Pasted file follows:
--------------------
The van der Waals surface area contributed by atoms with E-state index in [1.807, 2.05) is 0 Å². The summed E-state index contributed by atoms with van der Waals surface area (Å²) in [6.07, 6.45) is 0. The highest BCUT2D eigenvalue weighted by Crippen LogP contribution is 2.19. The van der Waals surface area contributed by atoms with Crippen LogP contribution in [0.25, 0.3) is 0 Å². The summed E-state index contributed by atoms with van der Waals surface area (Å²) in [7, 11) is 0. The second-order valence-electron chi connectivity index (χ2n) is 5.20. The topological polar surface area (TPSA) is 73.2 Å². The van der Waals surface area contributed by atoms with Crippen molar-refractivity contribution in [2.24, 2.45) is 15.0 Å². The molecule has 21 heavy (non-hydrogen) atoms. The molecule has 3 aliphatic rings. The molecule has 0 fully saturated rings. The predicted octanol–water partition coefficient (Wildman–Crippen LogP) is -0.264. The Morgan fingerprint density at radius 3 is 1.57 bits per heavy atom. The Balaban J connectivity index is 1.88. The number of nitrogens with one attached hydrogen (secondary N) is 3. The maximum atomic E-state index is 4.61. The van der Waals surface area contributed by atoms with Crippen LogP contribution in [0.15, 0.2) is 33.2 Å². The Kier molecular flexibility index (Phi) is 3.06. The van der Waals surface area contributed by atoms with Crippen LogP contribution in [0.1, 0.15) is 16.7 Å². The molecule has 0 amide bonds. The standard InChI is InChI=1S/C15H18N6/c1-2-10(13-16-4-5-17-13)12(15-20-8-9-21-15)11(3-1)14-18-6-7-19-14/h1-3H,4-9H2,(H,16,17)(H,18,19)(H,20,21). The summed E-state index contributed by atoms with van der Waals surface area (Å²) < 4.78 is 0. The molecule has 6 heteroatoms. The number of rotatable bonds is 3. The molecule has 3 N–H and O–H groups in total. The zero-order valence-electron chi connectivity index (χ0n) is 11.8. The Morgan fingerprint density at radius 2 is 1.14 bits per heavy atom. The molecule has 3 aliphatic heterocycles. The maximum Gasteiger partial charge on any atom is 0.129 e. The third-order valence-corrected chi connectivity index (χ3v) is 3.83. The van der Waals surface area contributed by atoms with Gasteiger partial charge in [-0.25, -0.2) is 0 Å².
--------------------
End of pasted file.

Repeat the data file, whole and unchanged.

The van der Waals surface area contributed by atoms with E-state index in [1.807, 2.05) is 0 Å². The summed E-state index contributed by atoms with van der Waals surface area (Å²) in [6.07, 6.45) is 0. The highest BCUT2D eigenvalue weighted by Crippen LogP contribution is 2.19. The van der Waals surface area contributed by atoms with Crippen LogP contribution in [0.25, 0.3) is 0 Å². The summed E-state index contributed by atoms with van der Waals surface area (Å²) in [7, 11) is 0. The second-order valence-electron chi connectivity index (χ2n) is 5.20. The topological polar surface area (TPSA) is 73.2 Å². The van der Waals surface area contributed by atoms with Crippen molar-refractivity contribution in [2.24, 2.45) is 15.0 Å². The molecule has 21 heavy (non-hydrogen) atoms. The molecule has 3 aliphatic rings. The molecule has 0 fully saturated rings. The predicted octanol–water partition coefficient (Wildman–Crippen LogP) is -0.264. The Morgan fingerprint density at radius 3 is 1.57 bits per heavy atom. The Balaban J connectivity index is 1.88. The number of nitrogens with one attached hydrogen (secondary N) is 3. The maximum atomic E-state index is 4.61. The van der Waals surface area contributed by atoms with Crippen LogP contribution in [0.15, 0.2) is 33.2 Å². The Kier molecular flexibility index (Phi) is 3.06. The van der Waals surface area contributed by atoms with Crippen LogP contribution in [0.1, 0.15) is 16.7 Å². The molecule has 0 amide bonds. The standard InChI is InChI=1S/C15H18N6/c1-2-10(13-16-4-5-17-13)12(15-20-8-9-21-15)11(3-1)14-18-6-7-19-14/h1-3H,4-9H2,(H,16,17)(H,18,19)(H,20,21). The summed E-state index contributed by atoms with van der Waals surface area (Å²) < 4.78 is 0. The molecule has 6 heteroatoms. The number of rotatable bonds is 3. The molecule has 3 N–H and O–H groups in total. The zero-order valence-electron chi connectivity index (χ0n) is 11.8. The Morgan fingerprint density at radius 2 is 1.14 bits per heavy atom. The molecule has 3 aliphatic heterocycles. The maximum Gasteiger partial charge on any atom is 0.129 e. The third-order valence-corrected chi connectivity index (χ3v) is 3.83. The van der Waals surface area contributed by atoms with Gasteiger partial charge in [-0.25, -0.2) is 0 Å².